He is currently working on a study of a dozen quadruply lensed systems to estimate the abundance of dark matter subhaloes from the flux ratios between the quasar images in observations of their narrow line regions, radio cores, and dusty tori, while also analyzing ALMA data of nearby active galactic nuclei to study those dusty tori directly in his recently started postdoc at the IAC.
Despite his research focus on active galaxies and dark matter, his scientific interests are much broader than that, and he always tries to keep learning as much as he can about many different fields. He has a passion for science communication that has helped him remain motivated in the low moments of academic life, and he regularly enjoys explaining science on Twitter, blog articles, radio programs, podcasts, and public talks. Other hobbies include archery, drawing, and 3D animation and rendering.

Introducing Jay Strader

Jay is an assistant professor in the Department of Physics and Astronomy at Michigan State University. Recently his research has centered around compact binaries in the Milky Way, especially searches for accreting black holes in globular clusters. His interests also include the distribution of dark matter around galaxies, the formation of stellar halos, and the initial mass function of stars in massive star clusters.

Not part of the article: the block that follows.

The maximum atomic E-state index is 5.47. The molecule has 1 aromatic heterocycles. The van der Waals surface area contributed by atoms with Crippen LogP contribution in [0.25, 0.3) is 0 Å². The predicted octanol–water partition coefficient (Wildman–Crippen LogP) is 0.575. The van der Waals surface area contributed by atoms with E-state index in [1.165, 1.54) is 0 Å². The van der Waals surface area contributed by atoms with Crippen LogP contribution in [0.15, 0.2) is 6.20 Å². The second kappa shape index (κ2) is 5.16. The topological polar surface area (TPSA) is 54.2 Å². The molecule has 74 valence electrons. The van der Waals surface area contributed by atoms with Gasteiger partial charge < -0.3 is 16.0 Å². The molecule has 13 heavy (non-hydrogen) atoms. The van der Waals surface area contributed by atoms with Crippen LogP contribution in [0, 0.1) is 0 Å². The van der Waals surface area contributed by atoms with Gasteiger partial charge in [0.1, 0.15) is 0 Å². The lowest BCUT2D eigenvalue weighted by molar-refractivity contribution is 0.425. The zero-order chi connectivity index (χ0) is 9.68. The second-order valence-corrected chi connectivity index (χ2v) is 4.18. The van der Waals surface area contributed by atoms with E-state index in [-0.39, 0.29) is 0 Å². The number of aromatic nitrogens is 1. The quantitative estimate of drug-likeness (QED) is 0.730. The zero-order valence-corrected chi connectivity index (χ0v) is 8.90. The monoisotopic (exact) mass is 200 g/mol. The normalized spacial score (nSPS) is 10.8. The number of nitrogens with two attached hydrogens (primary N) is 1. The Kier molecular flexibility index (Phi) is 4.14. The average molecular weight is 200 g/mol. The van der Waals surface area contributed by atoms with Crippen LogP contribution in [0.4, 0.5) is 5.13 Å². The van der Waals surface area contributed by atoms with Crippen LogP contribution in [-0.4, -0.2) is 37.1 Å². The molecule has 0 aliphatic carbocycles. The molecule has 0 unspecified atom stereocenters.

From 2007-2012 he was a Hubble Fellow and Menzel Fellow at the Harvard-Smithsonian Center for Astrophysics. He earned his BS in Physics and Mathematics at Duke University, and his PhD at the University of California-Santa Cruz. As his Twitter biography says (@caprastro), he loves “goats, birds, the Celtics, and globular clusters”.

Introducing Demitri Muna

I am excited to be hosting week two (19-25 Jan 2014) of Astrotweeps! I am an astrophysicist who works on the Sloan Digital Sky Survey (SDSS) at Ohio State University. SDSS was responsible for producing the largest color image of the sky ever made – a trillion pixels that would require half a million HDTVs to display. But that’s old news – the current phase of the survey has collected over a million spectra of stars and galaxies. A spectrum is a measurement where the light is split into different wavelengths, like that you would see through a prism. My current research interest is using this data to learn how galaxies evolve over time and even the histories of individual galaxies. I am also interested in the data science aspect of research; how we as astronomers can analyze and do science with far more data than we’ve ever had access to. It’s a good problem to have, but not a solved one. I’m also a contributor to the Astropy project. I am also interested in public outreach and run a chapter of Astronomy On Tap. In a prior life, I worked on a dark matter experiment called DRIFT, located 1.1km underground in a working mine that is a stone’s throw from where Dracula landed in England. I also curl.

I look forward to your questions on galaxy evolution, dark matter, curling, or anything else you’d like to hear about! Send questions to @astrotweeps or as a comment on this blog post. After this week, you can follow me on Twitter at @demitrimuna and @scicoder.